** out of 5
Rated PG-13 for intense violence and action, thematic elements, and some partial nudity
Article first published at TheReelPlace.com
I wasn’t the biggest fan of the first Divergent film, but I did like the second installment of Insurgent. It managed to have better special effects and built upon the world it established. While Veronica Roth never won me over with her franchise — and I had zero desire to check out the books — imagine my dismay walking out of the “third” installment proclaiming it the worst of the series.
Allegiant has more issues than just being part one of a two-part film. At least Allegiant manages to feel like a complete film — something The Hunger Games: Mockingjay – Part 1 never managed to do. However, it’s all the good that can be said of Allegiant as returning director Robert Schwentke — and his hodgepodge of writers (Noah Oppenheimer, along with the team Adam Cooper and Bill Collage) — delivers one of the most dunderheaded young adult film entries yet.
Kicking off where Insurgent left off, our intrepid heroes — Tris (Shailene Woodley), Four (Theo “Not James Franco” James), Christina (Zoë Kravitz), and Tori (Maggie Q) — are dealing with the death of Jeanine while a new Chicago tries to figure out how to handle itself as Four’s mother Evelyn (Naomi Watts) takes over. The wall surrounding the city has been revealed to be nothing more than a facade, with the city itself an experiment conducted by the Bureau of Genetic Welfare run by its director David (Jeff Daniels). Eventually, Tris, Four, Christina, Tris’s brother Caleb (Ansel Elgort), and Peter (Miles Teller) make a break to see what’s beyond the wall. And of course they wind up in a fight for their lives against new threats and a burgeoning war with David wanting to reinstall the disbanded factions.
Everything about Allegiant is amateur — and that’s the best thing I can say about it. Filled with horrible performances, a disastrous script, and C-grade direction, there is nothing here to win over audience members who were on the fence and may cause fans to jump off the bandwagon. This is the kind of action movie that relies on slo-mo jeep jumps, villains who utter “uh oh” before getting blasted away, characters floating around in giant plasma jelly beans, heroes exclaiming “gadzooks,” and co-pilots jumping into the middle of a mid-air fight after the other pilot is taken out in a gunfight causing the plane to crash. Common sense is thrown out the window as it bounces from one melodramatic plot twist to the next.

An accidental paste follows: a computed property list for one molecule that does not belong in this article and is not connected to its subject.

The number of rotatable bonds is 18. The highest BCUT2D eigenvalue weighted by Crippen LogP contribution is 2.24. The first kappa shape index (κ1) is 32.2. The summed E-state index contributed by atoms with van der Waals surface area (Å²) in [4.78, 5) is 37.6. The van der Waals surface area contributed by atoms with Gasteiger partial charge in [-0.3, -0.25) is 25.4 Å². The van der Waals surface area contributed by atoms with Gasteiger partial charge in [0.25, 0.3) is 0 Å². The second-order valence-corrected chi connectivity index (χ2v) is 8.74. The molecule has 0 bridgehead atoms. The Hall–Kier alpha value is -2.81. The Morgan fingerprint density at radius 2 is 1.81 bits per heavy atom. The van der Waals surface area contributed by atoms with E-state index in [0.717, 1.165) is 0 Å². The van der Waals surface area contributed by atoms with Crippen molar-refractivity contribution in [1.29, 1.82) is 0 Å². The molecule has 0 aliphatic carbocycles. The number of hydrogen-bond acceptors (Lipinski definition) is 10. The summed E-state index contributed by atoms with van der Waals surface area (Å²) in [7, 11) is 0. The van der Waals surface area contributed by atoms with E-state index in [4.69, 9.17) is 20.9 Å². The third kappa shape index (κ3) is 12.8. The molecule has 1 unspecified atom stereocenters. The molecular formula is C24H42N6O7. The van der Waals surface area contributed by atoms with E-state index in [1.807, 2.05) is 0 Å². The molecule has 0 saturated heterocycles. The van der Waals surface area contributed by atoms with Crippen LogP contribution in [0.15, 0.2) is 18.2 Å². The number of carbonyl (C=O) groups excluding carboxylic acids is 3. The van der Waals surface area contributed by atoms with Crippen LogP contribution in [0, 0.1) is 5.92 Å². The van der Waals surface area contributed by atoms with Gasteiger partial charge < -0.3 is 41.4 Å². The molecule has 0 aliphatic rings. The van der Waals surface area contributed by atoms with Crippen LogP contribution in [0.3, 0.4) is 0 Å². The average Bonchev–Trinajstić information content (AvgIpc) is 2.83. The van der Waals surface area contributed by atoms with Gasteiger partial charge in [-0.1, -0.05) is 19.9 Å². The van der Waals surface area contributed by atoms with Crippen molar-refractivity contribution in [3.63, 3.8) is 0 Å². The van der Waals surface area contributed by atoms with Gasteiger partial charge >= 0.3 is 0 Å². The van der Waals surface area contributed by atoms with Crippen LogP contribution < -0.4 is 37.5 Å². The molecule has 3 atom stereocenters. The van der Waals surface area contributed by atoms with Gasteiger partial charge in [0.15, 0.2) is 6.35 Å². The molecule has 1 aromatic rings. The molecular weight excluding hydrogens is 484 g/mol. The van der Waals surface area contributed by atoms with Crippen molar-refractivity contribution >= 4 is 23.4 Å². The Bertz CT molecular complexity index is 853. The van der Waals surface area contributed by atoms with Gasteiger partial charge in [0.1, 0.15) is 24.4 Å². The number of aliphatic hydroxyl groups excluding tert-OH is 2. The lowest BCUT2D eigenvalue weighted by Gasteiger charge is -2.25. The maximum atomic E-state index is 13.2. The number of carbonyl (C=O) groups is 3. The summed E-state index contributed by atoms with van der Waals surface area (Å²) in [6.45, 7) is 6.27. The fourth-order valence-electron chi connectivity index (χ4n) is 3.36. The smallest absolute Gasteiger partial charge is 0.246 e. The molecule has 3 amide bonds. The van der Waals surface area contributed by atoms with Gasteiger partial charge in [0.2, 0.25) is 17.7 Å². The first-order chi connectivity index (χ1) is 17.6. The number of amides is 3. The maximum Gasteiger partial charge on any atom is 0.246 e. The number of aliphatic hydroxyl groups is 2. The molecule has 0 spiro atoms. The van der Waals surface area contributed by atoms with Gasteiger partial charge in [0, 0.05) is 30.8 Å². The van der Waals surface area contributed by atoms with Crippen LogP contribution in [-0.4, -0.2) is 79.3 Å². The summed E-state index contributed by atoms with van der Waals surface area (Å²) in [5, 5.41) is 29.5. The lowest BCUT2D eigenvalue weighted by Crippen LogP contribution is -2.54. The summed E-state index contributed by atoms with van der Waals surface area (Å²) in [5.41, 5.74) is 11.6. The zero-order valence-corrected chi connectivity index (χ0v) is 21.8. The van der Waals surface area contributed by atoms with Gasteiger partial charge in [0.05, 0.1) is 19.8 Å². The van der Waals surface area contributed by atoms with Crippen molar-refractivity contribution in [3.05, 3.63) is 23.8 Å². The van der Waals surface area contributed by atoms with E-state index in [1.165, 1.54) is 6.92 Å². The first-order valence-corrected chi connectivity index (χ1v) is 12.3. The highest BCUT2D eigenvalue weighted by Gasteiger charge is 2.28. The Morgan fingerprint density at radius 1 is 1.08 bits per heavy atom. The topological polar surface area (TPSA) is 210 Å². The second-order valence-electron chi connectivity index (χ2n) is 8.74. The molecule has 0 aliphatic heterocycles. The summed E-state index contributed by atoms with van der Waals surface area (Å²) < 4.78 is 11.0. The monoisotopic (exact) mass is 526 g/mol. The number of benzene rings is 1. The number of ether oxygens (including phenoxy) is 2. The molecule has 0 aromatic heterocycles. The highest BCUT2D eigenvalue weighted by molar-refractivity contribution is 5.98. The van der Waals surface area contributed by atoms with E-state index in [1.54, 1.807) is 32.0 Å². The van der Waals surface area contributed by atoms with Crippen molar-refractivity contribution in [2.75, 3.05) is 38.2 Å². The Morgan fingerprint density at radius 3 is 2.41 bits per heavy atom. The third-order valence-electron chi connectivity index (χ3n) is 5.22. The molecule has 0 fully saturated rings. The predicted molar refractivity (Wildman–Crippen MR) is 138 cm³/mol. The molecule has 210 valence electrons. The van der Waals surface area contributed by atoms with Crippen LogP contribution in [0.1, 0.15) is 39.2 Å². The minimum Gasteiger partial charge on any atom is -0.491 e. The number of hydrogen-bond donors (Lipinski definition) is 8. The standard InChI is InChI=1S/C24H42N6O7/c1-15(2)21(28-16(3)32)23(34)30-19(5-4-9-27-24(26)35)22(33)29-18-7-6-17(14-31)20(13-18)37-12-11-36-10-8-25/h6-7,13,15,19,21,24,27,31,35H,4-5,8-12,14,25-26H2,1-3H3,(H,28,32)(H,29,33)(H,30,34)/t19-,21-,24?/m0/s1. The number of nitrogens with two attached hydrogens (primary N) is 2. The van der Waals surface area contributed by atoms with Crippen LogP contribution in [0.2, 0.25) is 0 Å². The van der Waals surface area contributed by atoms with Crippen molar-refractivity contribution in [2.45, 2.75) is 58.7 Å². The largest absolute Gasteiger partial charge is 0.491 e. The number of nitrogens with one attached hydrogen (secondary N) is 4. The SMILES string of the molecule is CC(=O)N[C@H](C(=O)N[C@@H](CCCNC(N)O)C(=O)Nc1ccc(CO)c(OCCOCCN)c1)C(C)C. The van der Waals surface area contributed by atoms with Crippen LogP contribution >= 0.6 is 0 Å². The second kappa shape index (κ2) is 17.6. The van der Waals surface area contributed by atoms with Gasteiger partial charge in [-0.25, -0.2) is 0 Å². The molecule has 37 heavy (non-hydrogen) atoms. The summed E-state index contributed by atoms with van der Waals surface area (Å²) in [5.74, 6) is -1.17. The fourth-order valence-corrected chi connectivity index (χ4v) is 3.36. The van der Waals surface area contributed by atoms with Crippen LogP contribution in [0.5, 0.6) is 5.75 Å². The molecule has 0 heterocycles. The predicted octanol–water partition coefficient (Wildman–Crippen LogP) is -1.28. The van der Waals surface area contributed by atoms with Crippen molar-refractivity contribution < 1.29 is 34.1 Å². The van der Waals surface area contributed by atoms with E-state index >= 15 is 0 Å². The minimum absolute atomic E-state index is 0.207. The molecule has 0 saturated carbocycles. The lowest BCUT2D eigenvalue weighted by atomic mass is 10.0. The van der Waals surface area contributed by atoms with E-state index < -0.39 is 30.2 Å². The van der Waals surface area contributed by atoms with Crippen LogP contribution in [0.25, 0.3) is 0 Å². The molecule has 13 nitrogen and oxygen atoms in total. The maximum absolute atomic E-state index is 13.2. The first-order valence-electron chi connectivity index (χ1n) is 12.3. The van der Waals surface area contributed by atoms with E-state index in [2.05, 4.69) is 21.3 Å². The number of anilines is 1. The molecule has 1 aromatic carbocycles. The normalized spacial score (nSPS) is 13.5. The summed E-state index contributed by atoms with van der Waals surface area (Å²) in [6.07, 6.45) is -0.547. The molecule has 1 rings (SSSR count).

Daniels gives one of the creepiest performances of the year as he explains that he’s watched Tris literally since birth and how excited he is that she made it to him so they can try to replicate her perfect jeans, err, genes. See, the rest of Chicago is “damaged” except for Tris, and now, David can use her DNA to create more perfect people. If any of this sounds disorderly, you’ve probably read the book. Having skimmed through the Wikipedia page, there have been some major changes. Good luck with this one fans, you’re just about the only ones who can give a glimmer of hope for a quality finale.
As for Schwentke & Co., the rest of us are out of luck. If history repeats itself — fingers crossed — this will make even less money than Insurgent (which made less than the original) and the final film — Ascendent — can finally put the whole series out to pasture where it belongs. Our only hope lies in the hands of new director Lee Toland Krieger with Schwentke dropping out to take a “breather” after shooting Insurgent and Allegiant back-to-back. There’s no doubt it was actually due to him dropping such a turd in Summit Entertainment’s lap. Maybe we will be the ones who can take a deep breath of relief if Krieger manages to send the finale out with a bang instead of a whimper. Fingers crossed, but don’t hold your breath.